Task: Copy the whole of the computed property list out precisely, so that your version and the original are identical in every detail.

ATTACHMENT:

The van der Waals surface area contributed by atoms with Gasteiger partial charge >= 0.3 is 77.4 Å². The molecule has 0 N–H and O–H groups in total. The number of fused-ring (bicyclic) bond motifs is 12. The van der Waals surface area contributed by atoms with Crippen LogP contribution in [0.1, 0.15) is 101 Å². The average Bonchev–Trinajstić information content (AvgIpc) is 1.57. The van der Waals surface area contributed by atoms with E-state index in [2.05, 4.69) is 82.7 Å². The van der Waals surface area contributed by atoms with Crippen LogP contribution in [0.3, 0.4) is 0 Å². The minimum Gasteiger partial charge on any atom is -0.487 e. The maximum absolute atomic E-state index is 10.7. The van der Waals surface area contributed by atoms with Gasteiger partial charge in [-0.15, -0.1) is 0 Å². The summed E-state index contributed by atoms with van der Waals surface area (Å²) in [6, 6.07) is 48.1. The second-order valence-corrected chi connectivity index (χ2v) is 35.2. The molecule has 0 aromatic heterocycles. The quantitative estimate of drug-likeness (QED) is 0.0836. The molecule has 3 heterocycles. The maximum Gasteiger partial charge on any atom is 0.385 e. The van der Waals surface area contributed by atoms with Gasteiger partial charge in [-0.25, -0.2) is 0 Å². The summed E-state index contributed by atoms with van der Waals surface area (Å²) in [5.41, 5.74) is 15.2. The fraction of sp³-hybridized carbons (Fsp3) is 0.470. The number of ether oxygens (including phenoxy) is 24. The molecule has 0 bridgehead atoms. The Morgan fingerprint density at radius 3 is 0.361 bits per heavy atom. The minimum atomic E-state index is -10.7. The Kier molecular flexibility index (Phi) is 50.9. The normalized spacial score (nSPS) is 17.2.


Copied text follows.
The van der Waals surface area contributed by atoms with Gasteiger partial charge >= 0.3 is 77.4 Å². The molecule has 0 N–H and O–H groups in total. The number of fused-ring (bicyclic) bond motifs is 12. The van der Waals surface area contributed by atoms with Crippen LogP contribution in [0.1, 0.15) is 101 Å². The average Bonchev–Trinajstić information content (AvgIpc) is 1.57. The van der Waals surface area contributed by atoms with E-state index in [2.05, 4.69) is 82.7 Å². The van der Waals surface area contributed by atoms with Crippen LogP contribution in [0.3, 0.4) is 0 Å². The minimum Gasteiger partial charge on any atom is -0.487 e. The maximum absolute atomic E-state index is 10.7. The van der Waals surface area contributed by atoms with Gasteiger partial charge in [-0.15, -0.1) is 0 Å². The summed E-state index contributed by atoms with van der Waals surface area (Å²) in [6, 6.07) is 48.1. The second-order valence-corrected chi connectivity index (χ2v) is 35.2. The molecule has 0 aromatic heterocycles. The quantitative estimate of drug-likeness (QED) is 0.0836. The molecule has 3 heterocycles. The maximum Gasteiger partial charge on any atom is 0.385 e. The van der Waals surface area contributed by atoms with Gasteiger partial charge in [-0.25, -0.2) is 0 Å². The summed E-state index contributed by atoms with van der Waals surface area (Å²) in [5.41, 5.74) is 15.2. The fraction of sp³-hybridized carbons (Fsp3) is 0.470. The number of ether oxygens (including phenoxy) is 24. The molecule has 0 bridgehead atoms. The Morgan fingerprint density at radius 3 is 0.361 bits per heavy atom. The minimum atomic E-state index is -10.7. The Kier molecular flexibility index (Phi) is 50.9. The normalized spacial score (nSPS) is 17.2.